>I am desperately to search for a graphic editor of technical drawings other than the clones of AutoCAD having the great default of not being intuitive

Bézier curve / vector drawing program might work well.

Inkscape is the free/opensource option (if you're on Mac OS X/Linux you could try Cenon), or for ChromeOS GraviT.

An affordable commercial option is Serif's Affinity Designer available for Mac OS X and Windows.

A programmatic option is METAPOST (or see Processing or Nodebox, though I had precision issues when I tried to use them for CAM).

William


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Re: First contact with the OpenSCAD community

Lou_Papet
In reply to this post by tsingi
I agree with you. I will perhaps surprise you but I do not appreciate what is done today, especially in the automobile sector without taking the electric ones which are, for me of course, an hoax against the planet! ... My 2CV is 42 yeaers old !...
"Pourquoi faire simple quand on peut faire encore plus simple !..."
"Why keep it simple when you can make it even simpler ! ..."
"Le plus simple est de ne pas faire.....seulement si c'est possible !..."
"The easiest way is not to do ..... only if it is possible ! ..."


Sent from the OpenSCAD mailing list archive at Nabble.com.

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"Pourquoi faire simple quand on peut faire encore plus simple !..."
"Why keep it simple when you can make it even simpler ! ..."
"Le plus simple est de ne pas faire.....seulement si c'est possible !..."
"The easiest way is not to do ..... only if it is possible ! ..."
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Re: First contact with the OpenSCAD community

acwest
On the subject of bezier's, I implemented them in my own libraries with:

function linearBezier(p0, p1, t) = p0 + (p1 - p0) * t;

function quadraticBezier(p0, p1, p2, t) = linearBezier(linearBezier(p0, p1, t), linearBezier(p1, p2, t), t);

function cubicBezier(p0, p1, p2, p3, t) = linearBezier(quadraticBezier(p0, p1, p2, t), quadraticBezier(p1, p2, p3, t), t);

where all 3 functions take an argument t which is between 0 and 1, the fraction of the path along the curve.
linearBezier (only named that for consistency, and I thought it was funny) finds a linear interpretation between two points,  quadraticBezier finds the point along the parabolic segment defined by the 3 points, and cubicBezier (the one normally used in most graphical applications) finds the point along the cubic curve defined by the 4 points.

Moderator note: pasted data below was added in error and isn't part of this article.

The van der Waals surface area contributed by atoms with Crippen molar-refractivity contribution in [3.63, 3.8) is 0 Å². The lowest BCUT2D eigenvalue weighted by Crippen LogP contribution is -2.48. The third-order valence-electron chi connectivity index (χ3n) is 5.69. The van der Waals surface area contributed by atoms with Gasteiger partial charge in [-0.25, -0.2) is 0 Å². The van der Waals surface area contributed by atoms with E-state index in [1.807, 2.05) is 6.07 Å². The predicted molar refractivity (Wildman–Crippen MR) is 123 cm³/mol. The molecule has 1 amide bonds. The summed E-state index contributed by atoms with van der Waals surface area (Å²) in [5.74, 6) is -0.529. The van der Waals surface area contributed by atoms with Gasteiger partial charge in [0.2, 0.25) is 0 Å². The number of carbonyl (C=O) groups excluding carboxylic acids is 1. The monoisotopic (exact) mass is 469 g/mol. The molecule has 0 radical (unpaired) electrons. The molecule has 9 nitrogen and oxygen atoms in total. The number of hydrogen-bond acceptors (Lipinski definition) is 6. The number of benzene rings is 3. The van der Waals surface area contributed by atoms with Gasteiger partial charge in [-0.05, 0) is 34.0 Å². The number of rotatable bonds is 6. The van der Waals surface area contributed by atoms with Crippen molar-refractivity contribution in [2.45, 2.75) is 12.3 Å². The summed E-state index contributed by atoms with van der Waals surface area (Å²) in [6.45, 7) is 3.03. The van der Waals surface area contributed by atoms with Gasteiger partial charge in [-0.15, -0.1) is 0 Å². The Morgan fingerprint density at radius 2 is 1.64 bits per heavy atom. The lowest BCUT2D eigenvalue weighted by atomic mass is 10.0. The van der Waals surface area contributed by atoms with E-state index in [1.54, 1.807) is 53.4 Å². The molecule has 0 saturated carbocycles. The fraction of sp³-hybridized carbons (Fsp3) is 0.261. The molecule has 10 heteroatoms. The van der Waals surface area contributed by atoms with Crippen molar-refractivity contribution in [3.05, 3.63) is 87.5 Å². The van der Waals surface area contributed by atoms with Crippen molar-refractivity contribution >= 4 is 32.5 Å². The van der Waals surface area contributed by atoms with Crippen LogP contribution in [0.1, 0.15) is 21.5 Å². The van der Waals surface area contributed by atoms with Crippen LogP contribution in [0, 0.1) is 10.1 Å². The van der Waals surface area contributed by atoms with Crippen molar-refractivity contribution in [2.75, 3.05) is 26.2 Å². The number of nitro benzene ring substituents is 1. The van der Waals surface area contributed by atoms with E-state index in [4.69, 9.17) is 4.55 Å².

On Thu, Jan 28, 2021 at 6:49 PM Lou_Papet <[hidden email]> wrote:
I agree with you. I will perhaps surprise you but I do not appreciate what is done today, especially in the automobile sector without taking the electric ones which are, for me of course, an hoax against the planet! ... My 2CV is 42 yeaers old !...
"Pourquoi faire simple quand on peut faire encore plus simple !..."
"Why keep it simple when you can make it even simpler ! ..."
"Le plus simple est de ne pas faire.....seulement si c'est possible !..."
"The easiest way is not to do ..... only if it is possible ! ..."


Sent from the OpenSCAD mailing list archive at Nabble.com.
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Re: First contact with the OpenSCAD community

adrianv
On the matter of beziers I found that the fastest way to calculate them in
OpenSCAD is using the matrix representation, which isn't commonly discussed.
If you can do something with matrices it will almost always be the fastest
method in OpenSCAD.   I changed the BOSL2 general order N bezier from the
recursive de Casteljau method (that you have below) to the matrix method and
got a 10-20 times speed improvement, which can make a difference when doing
bezier surfaces with lots of points.   The continuous curvature rounding
stuff I did required 4th order beziers.  


acwest wrote

> On the subject of bezier's, I implemented them in my own libraries with:
>
> function linearBezier(p0, p1, t) = p0 + (p1 - p0) * t;
>>
>> function quadraticBezier(p0, p1, p2, t) = linearBezier(linearBezier(p0,
>> p1, t), linearBezier(p1, p2, t), t);
>>
>> function cubicBezier(p0, p1, p2, p3, t) =
>> linearBezier(quadraticBezier(p0,
>> p1, p2, t), quadraticBezier(p1, p2, p3, t), t);
>>
>
> where all 3 functions take an argument t which is between 0 and 1, the
> fraction of the path along the curve.
> linearBezier (only named that for consistency, and I thought it was funny)
> finds a linear interpretation between two points,  quadraticBezier finds
> the point along the parabolic segment defined by the 3 points, and
> cubicBezier (the one normally used in most graphical applications) finds
> the point along the cubic curve defined by the 4 points.
>
> On Thu, Jan 28, 2021 at 6:49 PM Lou_Papet &lt;

> loupapetjpr@

> &gt; wrote:
>
>> I agree with you. I will perhaps surprise you but I do not appreciate
>> what
>> is done today, especially in the automobile sector without taking the
>> electric ones which are, for me of course, an hoax against the planet!
>> ...
>> My 2CV is 42 yeaers old !...
>> "Pourquoi faire simple quand on peut faire encore plus simple !..."
>> *"Why keep it simple when you can make it even simpler ! ..."*
>> "Le plus simple est de ne pas faire.....seulement si c'est possible !..."
>> *"The easiest way is not to do ..... only if it is possible ! ..."*
>>
>> ------------------------------
>> Sent from the OpenSCAD mailing list archive
>> &lt;http://forum.openscad.org/&gt;
>> at Nabble.com.
>> _______________________________________________
>> OpenSCAD mailing list
>>

> Discuss@.openscad

>> http://lists.openscad.org/mailman/listinfo/discuss_lists.openscad.org
>>
>
> _______________________________________________